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tv   News  Al Jazeera  September 19, 2013 5:00am-5:31am EDT

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egyptian security forces storm a cairo neighborhood arresting 48 people and looking for dozens of others. hello, and welcome. you're watching al jazeera live from dohdoha. >> translator: we have not pursued our sought a nuclear and won't do it. >> iran's new president promises his country won't seek a nuclear
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weapon. assad says they'll destroy their womens in one year but wants the u.s. to pay the billi billion dollar cost. we begin in egypt where security forces have stormed a neighborhood on the outskirts of cairo. they have arrested 48 people so far, but the police are looking for more than 100 others accused of violence following overthrow of president mohamed morsi in july. this is mostly in the giza district. our correspondent is live in cairo with the latest. >> police and the army moved into cadassa.
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there were armored personnel carriers and people armed on the streets, too. they went into this area essentially because on the 15th of august, just after the sit-ins were clored, pro-brotherhood sit-ins, in kedashah there was a reaction to that. the police station was stormed by an angry mob that killed seven police officers and set the station on fire. since then it's a no-go area for the police. this is the interim government taking kadasas back. there's gunfighting on the streets this morning and one fatality we know of, a fairly high-ranking police officer. we don't know of any deaths on the other side, the non-police or non-army side.
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we think this operation is still ongoing. there's still gunfire going on there. a number of are arrested. police have sealed off kadash now. they're trying to root out. in afghanistan ten policemen have been killed. they were ambushed in a northeastern province. in that area they had reported killed 50 canntaliban fighters. the iranian president said he has the full authority to negotiate a deal on the iran nuclear program. rosalynn has the new on that announcement. >> reporter: in his first interview becoming the president of iran, he made no sign making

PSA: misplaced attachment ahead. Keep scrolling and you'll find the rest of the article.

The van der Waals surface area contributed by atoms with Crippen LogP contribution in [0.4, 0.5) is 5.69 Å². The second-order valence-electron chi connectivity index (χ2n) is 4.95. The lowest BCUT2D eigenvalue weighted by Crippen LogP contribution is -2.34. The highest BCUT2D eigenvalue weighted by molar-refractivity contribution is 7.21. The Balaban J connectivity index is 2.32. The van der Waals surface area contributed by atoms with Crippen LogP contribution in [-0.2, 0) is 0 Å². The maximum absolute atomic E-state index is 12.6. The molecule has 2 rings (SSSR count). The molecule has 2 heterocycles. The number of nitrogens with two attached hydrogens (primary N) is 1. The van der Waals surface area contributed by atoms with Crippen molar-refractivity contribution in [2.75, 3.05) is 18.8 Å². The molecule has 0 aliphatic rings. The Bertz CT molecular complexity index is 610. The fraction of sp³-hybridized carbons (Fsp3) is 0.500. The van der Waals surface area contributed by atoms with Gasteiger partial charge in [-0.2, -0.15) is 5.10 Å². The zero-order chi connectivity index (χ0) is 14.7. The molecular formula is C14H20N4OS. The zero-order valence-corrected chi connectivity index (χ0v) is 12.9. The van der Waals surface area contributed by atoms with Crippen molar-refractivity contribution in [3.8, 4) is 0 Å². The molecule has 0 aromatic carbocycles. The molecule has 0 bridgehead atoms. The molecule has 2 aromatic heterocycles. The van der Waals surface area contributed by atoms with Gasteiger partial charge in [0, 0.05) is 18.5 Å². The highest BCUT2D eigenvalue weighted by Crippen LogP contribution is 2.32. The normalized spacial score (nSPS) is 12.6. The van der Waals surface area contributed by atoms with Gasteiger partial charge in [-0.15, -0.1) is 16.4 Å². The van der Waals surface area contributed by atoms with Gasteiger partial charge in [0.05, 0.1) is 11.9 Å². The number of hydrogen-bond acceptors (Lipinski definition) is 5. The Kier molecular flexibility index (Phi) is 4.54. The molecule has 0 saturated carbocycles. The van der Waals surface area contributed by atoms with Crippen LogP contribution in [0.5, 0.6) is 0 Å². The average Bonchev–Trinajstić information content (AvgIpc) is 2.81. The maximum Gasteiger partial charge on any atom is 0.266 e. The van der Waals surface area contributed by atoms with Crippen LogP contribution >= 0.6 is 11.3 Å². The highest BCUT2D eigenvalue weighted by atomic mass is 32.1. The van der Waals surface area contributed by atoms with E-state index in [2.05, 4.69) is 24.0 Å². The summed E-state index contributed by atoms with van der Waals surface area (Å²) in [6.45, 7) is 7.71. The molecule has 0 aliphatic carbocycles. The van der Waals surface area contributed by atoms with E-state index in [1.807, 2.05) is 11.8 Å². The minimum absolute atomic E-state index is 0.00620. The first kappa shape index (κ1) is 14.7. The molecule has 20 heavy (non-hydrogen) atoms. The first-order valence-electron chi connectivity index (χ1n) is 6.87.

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news. are they tries to build a nuclear weapons arsenal. >> translator: we have not pursued or sought a nuclear bomb, and we are not going to do so. >> reporter: the reporter made it clear to nbc the obama administration would not get mixed signals in future talks on iran's nuclear program. >> translator: in its nuclear power this government enters with full power and has complete authority. i have given the nuclear negotiations portfolio to the foreign ministry. the problem won't be from our side. we have sufficient political latitude to solve this problem. >> reporter: the u.s. has long accused iran of lying about intentions and that has driven washington to impose round after round of economic sanctions on tehran. they say those sanctions starved the iranian economy which he's under pressure to rejuvenate. but the obama administration who tried to improve relations with
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mahmoud ahmadinejad is trying again. >> there is an opportunity here for diplomacy. i hope the iranians take advantage of it. there are indications that row hani, the new president, is somebody looking to open dialogue with the west and with the united states in a way that we haven't seen in the past. >> reporter: he sent him a letter of congratulations after his recent election, a gesture rouhani welcomed. after the government released ten political prisoners on wednesday, this reaction from the u.s. state department. we welcome today's report that the government has released several prisoners of conscience. in the months ahead we hope he continues to keep his promises to the iranian people. both row hani and obama will be at the united nations next week.